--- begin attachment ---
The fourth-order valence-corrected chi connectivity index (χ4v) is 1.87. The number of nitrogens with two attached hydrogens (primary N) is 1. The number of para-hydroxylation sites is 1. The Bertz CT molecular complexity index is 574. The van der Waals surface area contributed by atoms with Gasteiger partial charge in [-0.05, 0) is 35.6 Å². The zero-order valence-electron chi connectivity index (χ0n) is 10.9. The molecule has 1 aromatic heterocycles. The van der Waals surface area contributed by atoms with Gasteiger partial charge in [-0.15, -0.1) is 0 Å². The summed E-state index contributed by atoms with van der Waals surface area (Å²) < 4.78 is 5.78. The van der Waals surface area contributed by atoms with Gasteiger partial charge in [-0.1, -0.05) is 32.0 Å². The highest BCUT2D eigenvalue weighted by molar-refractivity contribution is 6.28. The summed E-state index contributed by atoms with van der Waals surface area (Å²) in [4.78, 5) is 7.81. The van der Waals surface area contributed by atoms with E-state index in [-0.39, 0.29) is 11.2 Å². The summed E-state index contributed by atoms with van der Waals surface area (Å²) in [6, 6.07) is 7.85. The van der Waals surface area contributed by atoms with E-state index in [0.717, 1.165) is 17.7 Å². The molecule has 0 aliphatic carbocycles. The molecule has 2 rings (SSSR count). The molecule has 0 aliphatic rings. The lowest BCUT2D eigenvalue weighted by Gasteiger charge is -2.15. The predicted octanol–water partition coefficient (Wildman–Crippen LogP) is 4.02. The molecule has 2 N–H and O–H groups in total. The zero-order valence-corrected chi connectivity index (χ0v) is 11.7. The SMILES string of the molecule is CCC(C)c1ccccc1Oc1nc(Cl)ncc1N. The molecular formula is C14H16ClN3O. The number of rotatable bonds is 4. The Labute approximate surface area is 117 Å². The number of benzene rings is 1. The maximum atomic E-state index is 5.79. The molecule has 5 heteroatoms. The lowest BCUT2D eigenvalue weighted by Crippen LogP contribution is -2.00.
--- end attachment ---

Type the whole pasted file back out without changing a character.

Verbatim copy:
The fourth-order valence-corrected chi connectivity index (χ4v) is 1.87. The number of nitrogens with two attached hydrogens (primary N) is 1. The number of para-hydroxylation sites is 1. The Bertz CT molecular complexity index is 574. The van der Waals surface area contributed by atoms with Gasteiger partial charge in [-0.05, 0) is 35.6 Å². The zero-order valence-electron chi connectivity index (χ0n) is 10.9. The molecule has 1 aromatic heterocycles. The van der Waals surface area contributed by atoms with Gasteiger partial charge in [-0.15, -0.1) is 0 Å². The summed E-state index contributed by atoms with van der Waals surface area (Å²) < 4.78 is 5.78. The van der Waals surface area contributed by atoms with Gasteiger partial charge in [-0.1, -0.05) is 32.0 Å². The highest BCUT2D eigenvalue weighted by molar-refractivity contribution is 6.28. The summed E-state index contributed by atoms with van der Waals surface area (Å²) in [4.78, 5) is 7.81. The van der Waals surface area contributed by atoms with E-state index in [-0.39, 0.29) is 11.2 Å². The summed E-state index contributed by atoms with van der Waals surface area (Å²) in [6, 6.07) is 7.85. The van der Waals surface area contributed by atoms with E-state index in [0.717, 1.165) is 17.7 Å². The molecule has 0 aliphatic carbocycles. The molecule has 2 rings (SSSR count). The molecule has 0 aliphatic rings. The lowest BCUT2D eigenvalue weighted by Gasteiger charge is -2.15. The predicted octanol–water partition coefficient (Wildman–Crippen LogP) is 4.02. The molecule has 2 N–H and O–H groups in total. The zero-order valence-corrected chi connectivity index (χ0v) is 11.7. The SMILES string of the molecule is CCC(C)c1ccccc1Oc1nc(Cl)ncc1N. The molecular formula is C14H16ClN3O. The number of rotatable bonds is 4. The Labute approximate surface area is 117 Å². The number of benzene rings is 1. The maximum atomic E-state index is 5.79. The molecule has 5 heteroatoms. The lowest BCUT2D eigenvalue weighted by Crippen LogP contribution is -2.00.